The more observant among us may have noticed, in the past few months, the appearance of a new cabal–the just-born secret society of art film-loving genre hounds behind a series of grindhouse-style double features showing at the grand old Victoria Theatre.
The San Francisco Cult and Psychotronic Film Society, which manifested for the first time this past July, is fueled by the occult, powered by the bizarre, devoted to the obscure.
Anyone who's worked in media in the last few years is surely familiar with the concept of "stickiness." According to the gospel of modern media, it's a certain X-factor that guides the spread of the news, ideas, and even governs which personal narratives tend to rise to the top in celebrity circles. Stickiness determines which narratives flourish and which die on the vine, and is ultimately more important to the spread of a story than its falsehood or veracity.
As a child and early adult, I suffered from an undue attachment to Lewis Carroll's Alice in Wonderland, beginning with the rather drab Disney version, and rapidly expanding to include the original book and its sequel Through the Looking Glass, a series of somewhat creepy porcelain and fabric figurines.
After a marathon weekend of black-and-orange celebration of all sorts, (Go Giants!) the last of the Halloween offerings trickle into theaters; most will slither away shortly after they came, but some are worth checking out. Here are our picks:
Now that a certain chill is in the air and pumpkin food and drink is being hawked by every vendor in sight, we take a break from our regular film calendar (which isn't really doing much in the horror department this year–come on San Francisco!) to share some of the best overlooked horror flicks from the past.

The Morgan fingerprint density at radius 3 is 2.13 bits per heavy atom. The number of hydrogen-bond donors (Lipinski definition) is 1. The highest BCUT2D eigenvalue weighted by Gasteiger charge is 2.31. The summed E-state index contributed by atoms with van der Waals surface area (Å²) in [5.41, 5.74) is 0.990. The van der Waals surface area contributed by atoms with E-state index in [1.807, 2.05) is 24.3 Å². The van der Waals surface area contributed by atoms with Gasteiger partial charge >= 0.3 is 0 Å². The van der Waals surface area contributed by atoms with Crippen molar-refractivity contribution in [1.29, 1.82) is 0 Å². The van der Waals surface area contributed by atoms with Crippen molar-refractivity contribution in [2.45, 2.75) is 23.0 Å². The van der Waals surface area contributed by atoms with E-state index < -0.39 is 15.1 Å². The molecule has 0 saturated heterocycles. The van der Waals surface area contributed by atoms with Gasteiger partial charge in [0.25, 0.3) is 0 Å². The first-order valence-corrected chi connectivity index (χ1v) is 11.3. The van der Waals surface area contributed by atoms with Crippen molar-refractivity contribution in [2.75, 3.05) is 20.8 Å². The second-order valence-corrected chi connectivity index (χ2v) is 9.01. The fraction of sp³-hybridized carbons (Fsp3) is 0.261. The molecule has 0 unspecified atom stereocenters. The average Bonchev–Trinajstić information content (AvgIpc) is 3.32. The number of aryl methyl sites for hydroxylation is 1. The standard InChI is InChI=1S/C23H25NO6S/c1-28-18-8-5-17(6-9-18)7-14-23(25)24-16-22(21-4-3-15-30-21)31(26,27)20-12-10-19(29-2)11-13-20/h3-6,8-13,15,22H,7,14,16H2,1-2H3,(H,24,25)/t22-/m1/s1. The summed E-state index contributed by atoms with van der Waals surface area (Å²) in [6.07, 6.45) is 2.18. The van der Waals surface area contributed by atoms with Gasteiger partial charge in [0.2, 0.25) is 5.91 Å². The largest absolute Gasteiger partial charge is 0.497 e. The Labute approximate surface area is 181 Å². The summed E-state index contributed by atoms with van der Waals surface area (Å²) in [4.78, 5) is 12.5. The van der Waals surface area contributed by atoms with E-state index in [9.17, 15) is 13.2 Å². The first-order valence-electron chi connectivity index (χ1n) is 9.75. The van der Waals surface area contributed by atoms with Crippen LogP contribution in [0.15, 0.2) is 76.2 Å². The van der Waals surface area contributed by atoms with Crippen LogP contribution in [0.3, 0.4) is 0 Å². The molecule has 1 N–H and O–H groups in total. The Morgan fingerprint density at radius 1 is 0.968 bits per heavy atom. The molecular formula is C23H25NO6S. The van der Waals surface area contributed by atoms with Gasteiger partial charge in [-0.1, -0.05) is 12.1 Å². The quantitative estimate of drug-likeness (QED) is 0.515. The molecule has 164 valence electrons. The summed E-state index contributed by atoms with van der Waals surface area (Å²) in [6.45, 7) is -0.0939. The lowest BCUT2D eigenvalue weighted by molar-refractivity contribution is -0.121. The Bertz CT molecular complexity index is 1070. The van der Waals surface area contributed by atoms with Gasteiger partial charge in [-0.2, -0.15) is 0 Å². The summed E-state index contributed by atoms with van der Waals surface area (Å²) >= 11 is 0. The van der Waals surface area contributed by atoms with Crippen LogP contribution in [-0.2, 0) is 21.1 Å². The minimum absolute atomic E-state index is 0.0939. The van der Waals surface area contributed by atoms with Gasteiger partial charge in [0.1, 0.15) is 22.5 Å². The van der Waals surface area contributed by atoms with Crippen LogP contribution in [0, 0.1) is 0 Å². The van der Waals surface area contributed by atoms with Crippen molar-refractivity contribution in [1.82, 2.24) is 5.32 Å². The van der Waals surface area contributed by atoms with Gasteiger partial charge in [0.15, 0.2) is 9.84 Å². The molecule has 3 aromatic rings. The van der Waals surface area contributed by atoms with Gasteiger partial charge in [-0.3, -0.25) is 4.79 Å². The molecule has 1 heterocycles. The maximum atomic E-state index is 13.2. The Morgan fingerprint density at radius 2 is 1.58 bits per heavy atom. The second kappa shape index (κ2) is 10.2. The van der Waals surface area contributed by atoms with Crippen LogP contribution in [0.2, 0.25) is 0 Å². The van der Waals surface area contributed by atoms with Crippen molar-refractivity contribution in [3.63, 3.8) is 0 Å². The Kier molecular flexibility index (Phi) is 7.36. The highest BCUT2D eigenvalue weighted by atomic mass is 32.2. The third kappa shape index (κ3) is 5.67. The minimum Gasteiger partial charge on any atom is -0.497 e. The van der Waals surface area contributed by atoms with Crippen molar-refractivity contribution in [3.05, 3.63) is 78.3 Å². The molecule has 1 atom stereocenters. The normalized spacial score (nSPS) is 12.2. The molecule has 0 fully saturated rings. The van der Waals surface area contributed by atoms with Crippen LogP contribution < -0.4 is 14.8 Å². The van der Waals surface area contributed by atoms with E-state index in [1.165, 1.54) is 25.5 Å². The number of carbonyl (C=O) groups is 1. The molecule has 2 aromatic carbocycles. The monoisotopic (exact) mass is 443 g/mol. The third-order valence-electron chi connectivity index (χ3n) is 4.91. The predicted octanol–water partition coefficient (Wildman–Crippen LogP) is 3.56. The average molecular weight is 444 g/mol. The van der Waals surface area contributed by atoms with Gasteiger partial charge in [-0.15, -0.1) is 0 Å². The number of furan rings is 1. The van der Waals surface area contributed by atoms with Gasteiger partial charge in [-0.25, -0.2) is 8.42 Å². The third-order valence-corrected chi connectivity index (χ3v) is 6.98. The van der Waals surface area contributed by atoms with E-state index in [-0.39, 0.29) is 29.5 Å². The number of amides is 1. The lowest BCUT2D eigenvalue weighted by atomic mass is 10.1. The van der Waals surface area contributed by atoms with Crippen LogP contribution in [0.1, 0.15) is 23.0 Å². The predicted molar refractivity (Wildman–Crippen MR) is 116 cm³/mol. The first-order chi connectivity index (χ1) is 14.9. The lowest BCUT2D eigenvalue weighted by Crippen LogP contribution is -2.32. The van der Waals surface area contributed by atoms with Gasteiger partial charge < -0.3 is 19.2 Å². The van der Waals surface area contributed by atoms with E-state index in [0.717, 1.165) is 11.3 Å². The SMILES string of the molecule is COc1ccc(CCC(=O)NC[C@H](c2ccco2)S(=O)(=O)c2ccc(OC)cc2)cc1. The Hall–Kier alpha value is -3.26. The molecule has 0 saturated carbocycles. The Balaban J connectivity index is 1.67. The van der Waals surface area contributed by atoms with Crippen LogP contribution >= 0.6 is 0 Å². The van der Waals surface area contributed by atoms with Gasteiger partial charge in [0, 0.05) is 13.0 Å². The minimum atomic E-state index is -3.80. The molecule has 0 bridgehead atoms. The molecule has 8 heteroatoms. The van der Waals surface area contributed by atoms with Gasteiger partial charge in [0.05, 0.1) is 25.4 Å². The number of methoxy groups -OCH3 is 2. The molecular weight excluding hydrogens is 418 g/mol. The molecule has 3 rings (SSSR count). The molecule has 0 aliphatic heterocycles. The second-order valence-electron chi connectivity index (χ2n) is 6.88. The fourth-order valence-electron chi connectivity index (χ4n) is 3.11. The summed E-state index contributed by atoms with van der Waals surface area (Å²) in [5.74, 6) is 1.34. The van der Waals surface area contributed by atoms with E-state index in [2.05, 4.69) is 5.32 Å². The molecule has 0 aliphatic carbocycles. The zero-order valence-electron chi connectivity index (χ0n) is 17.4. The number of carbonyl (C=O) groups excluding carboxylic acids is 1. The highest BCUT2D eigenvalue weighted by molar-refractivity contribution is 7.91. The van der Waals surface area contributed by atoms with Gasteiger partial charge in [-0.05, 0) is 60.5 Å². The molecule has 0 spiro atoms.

There are certain imperatives and obligations that come to the forefront when one becomes a journalist of any sort. Traditionally, they have to do with integrity, fairness, respecting the intelligence of the reader and other fairly unglamorous notions, but when one sets foot in San Francisco, they start–like most other things–to get a little weird. In our fine city, I can see no journalistic imperative higher than the obligation to encourage the leading arts and cultural institutions to program the silliest, most over-the-top, most fun events and programs–because if no one but you goes to see them, maybe they won't do it again, you know?
Somewhat troublingly for those of us without cars, bikes or private helicopters, one of the San Francisco's biggest film events, the Mill Valley Film Festival, isn't actually in San Francisco. Known for its propensity to attract top-tier talent and lead the Oscar season more than its laughably ugly program covers, the MVFF takes a bit of patience to reach by bus, but is resoundingly worth the trip, and makes a great weekend mini-getaway to boot.
Welcome to "On Location," a micro-feature taking you to little-known cinematic locations of SF and taking a look at the films shot in the city by the bay over the years. This week we head to the Mill Valley Film Festival for an interview with Spencer McCall, director of the local doc The Institute.
Now that the heatwave has subsided and you've begun to feel that good ol' San Francisco malaise start to return, why not throw on your puffy jacket, grab your boyfriend/girlfriend (if you didn't break up with them in a fit of Indian Summer-induced mania), take a seat in a nice comfy theatre and enjoy some rays of a different sort. This week's recommendations:
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